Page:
A good way to do this is to use dispersion to your advantage, and to remember that as the cycle advances, dispersion tends to increase. At present two sources of dispersion can be especially helpful. One is record high levels of corporate leverage. It’s true that, as Jimmy says, interest coverage is generally good, but the leverage still makes companies more fragile, and helps separate winners and losers from a credit perspective. The other source of dispersion is the long-running trend of technology disruption, where you see tech-enabled disruptors increasing their productivity advantage over the laggards in sectors such as pharma, media, retail and energy.

Our systematic fixed income team uses quantitative tools to create predictive insights and devise strategies that benefit from rising levels of dispersion. We use proprietary default models in conjunction with long/short expertise, and apply risk models to separate alpha, beta and style factors. The goal is to create a defensive portfolio while minimizing unwanted exposures, such as equity beta.

 


Trade tensions continue despite progress in some areas, with disagreements between the U.S. and China the most severe. How is this impacting fixed income markets?

TP: There are two key variables I’ll be watching over the next 12 months or so: appreciation of the U.S. dollar, and the China credit impulse.

Because of the trade outlook—a combination of limited U.S. imports and rising U.S. exports—we expect a rising dollar. An overheating U.S. economy, record-low unemployment and Fed tightening could help push it higher as well. The trade risk premium has been a huge driver in equity markets, and can also be expected to cause sector rotations as well as rotations from EM into DM in fixed income if it expands.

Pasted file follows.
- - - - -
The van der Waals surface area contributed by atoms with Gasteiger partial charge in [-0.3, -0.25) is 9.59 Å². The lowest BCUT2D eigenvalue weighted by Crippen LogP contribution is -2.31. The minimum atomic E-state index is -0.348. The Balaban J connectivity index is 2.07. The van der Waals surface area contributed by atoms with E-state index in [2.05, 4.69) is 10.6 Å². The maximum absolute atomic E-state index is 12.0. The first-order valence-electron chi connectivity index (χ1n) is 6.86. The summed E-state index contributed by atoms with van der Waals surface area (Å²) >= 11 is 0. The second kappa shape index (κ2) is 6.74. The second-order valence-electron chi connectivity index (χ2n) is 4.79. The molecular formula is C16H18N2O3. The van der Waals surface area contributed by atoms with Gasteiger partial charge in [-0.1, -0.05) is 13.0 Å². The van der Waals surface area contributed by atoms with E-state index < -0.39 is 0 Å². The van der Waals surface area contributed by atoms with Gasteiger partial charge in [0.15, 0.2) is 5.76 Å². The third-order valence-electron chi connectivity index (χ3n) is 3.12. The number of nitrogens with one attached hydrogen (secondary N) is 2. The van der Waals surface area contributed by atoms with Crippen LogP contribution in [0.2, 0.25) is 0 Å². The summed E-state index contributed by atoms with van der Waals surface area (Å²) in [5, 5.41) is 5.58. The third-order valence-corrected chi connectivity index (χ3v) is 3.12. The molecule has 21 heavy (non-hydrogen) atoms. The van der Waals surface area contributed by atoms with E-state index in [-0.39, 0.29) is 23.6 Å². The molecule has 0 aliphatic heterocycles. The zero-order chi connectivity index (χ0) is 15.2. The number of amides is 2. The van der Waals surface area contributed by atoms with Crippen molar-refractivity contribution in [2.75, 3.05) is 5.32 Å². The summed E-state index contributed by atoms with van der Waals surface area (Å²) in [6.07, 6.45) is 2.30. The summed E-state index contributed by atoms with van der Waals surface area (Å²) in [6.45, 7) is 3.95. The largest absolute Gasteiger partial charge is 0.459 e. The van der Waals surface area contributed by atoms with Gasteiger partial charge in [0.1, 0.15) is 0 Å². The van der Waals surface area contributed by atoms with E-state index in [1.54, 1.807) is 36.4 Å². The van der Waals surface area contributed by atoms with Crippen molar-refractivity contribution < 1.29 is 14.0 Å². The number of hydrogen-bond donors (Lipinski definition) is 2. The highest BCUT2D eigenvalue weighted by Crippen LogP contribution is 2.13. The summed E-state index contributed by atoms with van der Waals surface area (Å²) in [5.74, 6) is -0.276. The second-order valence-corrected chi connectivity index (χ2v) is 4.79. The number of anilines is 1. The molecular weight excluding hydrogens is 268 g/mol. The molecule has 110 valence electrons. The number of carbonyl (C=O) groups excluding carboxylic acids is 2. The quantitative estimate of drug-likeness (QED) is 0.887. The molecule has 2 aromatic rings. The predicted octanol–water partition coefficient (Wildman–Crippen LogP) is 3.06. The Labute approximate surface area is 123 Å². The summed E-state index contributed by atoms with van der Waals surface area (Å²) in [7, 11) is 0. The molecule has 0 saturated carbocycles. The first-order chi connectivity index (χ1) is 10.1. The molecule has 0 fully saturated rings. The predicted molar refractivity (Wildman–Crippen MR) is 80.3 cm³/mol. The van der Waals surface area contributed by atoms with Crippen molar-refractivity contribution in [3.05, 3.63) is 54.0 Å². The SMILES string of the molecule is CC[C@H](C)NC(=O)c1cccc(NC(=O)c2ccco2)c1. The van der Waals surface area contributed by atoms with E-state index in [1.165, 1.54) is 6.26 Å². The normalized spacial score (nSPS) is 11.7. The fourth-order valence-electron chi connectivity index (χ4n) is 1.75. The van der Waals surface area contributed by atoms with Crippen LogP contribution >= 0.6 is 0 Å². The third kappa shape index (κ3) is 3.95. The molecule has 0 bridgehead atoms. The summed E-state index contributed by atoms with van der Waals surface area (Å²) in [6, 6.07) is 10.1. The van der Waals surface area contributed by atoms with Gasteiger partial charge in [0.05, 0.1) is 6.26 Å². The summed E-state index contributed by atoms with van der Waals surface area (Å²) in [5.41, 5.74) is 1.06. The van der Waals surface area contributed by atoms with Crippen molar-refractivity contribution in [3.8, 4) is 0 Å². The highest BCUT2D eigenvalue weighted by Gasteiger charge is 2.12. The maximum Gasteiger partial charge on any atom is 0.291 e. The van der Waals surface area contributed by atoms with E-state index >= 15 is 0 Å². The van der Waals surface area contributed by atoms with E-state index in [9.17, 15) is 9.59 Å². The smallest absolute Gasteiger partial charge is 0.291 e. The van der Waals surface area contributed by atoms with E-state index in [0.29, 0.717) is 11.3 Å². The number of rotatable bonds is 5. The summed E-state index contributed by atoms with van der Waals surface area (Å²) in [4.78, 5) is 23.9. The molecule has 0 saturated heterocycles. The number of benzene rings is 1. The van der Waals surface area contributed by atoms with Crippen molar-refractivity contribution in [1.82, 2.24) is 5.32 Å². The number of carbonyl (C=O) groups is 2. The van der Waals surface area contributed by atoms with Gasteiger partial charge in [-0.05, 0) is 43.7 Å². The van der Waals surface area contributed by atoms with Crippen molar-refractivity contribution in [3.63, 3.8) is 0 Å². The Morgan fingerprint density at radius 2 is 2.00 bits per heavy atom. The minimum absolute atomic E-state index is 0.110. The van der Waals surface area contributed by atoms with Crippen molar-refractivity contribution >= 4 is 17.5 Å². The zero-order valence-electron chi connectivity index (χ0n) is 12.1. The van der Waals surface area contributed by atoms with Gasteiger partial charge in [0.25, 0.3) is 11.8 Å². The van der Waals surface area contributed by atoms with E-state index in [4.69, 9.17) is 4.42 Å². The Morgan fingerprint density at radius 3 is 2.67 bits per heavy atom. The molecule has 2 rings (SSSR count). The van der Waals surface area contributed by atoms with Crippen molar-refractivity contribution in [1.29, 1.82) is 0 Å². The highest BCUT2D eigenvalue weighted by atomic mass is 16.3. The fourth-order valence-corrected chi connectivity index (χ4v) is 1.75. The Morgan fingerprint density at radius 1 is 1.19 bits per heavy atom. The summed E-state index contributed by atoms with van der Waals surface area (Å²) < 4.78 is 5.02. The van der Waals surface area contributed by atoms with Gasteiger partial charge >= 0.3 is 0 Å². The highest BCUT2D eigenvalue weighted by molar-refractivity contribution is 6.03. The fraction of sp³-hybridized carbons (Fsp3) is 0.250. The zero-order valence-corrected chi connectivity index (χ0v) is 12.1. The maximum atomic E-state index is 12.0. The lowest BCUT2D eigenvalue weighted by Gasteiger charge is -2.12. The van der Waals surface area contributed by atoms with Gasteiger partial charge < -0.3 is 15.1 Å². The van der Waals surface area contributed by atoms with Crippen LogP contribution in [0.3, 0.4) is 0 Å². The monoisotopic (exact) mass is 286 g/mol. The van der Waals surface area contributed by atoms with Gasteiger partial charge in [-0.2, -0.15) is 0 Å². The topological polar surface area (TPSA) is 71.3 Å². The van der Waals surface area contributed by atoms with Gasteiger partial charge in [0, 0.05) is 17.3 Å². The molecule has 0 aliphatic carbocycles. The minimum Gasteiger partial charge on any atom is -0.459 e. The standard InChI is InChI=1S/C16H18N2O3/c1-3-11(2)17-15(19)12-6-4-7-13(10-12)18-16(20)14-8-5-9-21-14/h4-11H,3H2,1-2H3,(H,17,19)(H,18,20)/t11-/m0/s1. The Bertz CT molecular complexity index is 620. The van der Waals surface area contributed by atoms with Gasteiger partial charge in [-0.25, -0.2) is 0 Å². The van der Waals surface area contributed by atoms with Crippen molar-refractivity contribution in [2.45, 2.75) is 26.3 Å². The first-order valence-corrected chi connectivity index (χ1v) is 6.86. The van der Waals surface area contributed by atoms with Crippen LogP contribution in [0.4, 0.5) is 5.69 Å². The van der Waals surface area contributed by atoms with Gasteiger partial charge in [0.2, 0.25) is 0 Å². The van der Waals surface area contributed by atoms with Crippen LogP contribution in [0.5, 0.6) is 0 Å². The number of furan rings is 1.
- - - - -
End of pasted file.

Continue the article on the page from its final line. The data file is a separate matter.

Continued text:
As for China’s credit growth, it has been highly correlated with global growth in the past three years, especially within emerging market economies.  Recently, China has signaled it is restarting fiscal stimulus in response to trade tensions and slower growth. Beijing may see the need for further stimulus if the trade situation worsens, or if (in a longer timeframe) China’s aging working population begins to curb growth. But since they also want to deleverage their economy, they need to strike a delicate balance.

Interestingly, we currently see extremely risk-on positioning among quants and active managers because forward earnings in the U.S. are very high, financial conditions are loose relative to history and default rates are benign. But a stronger dollar, and the direction of credit stimulus in China, could begin to change this trajectory.